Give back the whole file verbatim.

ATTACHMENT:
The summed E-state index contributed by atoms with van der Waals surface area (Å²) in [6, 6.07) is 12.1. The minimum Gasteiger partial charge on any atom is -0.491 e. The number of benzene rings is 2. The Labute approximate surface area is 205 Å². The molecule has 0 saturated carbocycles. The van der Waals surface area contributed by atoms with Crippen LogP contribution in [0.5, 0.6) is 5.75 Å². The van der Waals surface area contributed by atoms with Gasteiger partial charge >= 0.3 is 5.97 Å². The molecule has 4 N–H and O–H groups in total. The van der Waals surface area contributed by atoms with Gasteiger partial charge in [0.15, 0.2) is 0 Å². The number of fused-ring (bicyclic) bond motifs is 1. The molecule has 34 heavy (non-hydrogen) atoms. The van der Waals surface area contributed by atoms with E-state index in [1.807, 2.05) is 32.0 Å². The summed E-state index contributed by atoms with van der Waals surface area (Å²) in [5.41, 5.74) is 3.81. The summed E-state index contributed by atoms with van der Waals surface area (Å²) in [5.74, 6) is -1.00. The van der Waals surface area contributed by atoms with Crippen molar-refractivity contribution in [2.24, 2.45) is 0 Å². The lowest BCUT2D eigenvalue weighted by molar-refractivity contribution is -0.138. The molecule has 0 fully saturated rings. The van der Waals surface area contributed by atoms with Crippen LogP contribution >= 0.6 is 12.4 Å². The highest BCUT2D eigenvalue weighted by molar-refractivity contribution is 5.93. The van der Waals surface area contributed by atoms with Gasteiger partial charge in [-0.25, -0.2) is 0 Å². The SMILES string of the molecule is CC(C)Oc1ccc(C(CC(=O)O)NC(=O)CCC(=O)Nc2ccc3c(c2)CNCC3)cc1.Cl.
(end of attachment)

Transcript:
The summed E-state index contributed by atoms with van der Waals surface area (Å²) in [6, 6.07) is 12.1. The minimum Gasteiger partial charge on any atom is -0.491 e. The number of benzene rings is 2. The Labute approximate surface area is 205 Å². The molecule has 0 saturated carbocycles. The van der Waals surface area contributed by atoms with Crippen LogP contribution in [0.5, 0.6) is 5.75 Å². The van der Waals surface area contributed by atoms with Gasteiger partial charge >= 0.3 is 5.97 Å². The molecule has 4 N–H and O–H groups in total. The van der Waals surface area contributed by atoms with Gasteiger partial charge in [0.15, 0.2) is 0 Å². The number of fused-ring (bicyclic) bond motifs is 1. The molecule has 34 heavy (non-hydrogen) atoms. The van der Waals surface area contributed by atoms with E-state index in [1.807, 2.05) is 32.0 Å². The summed E-state index contributed by atoms with van der Waals surface area (Å²) in [5.41, 5.74) is 3.81. The summed E-state index contributed by atoms with van der Waals surface area (Å²) in [5.74, 6) is -1.00. The van der Waals surface area contributed by atoms with Crippen molar-refractivity contribution in [2.24, 2.45) is 0 Å². The lowest BCUT2D eigenvalue weighted by molar-refractivity contribution is -0.138. The molecule has 0 fully saturated rings. The van der Waals surface area contributed by atoms with Crippen LogP contribution >= 0.6 is 12.4 Å². The highest BCUT2D eigenvalue weighted by molar-refractivity contribution is 5.93. The van der Waals surface area contributed by atoms with Gasteiger partial charge in [-0.25, -0.2) is 0 Å². The SMILES string of the molecule is CC(C)Oc1ccc(C(CC(=O)O)NC(=O)CCC(=O)Nc2ccc3c(c2)CNCC3)cc1.Cl.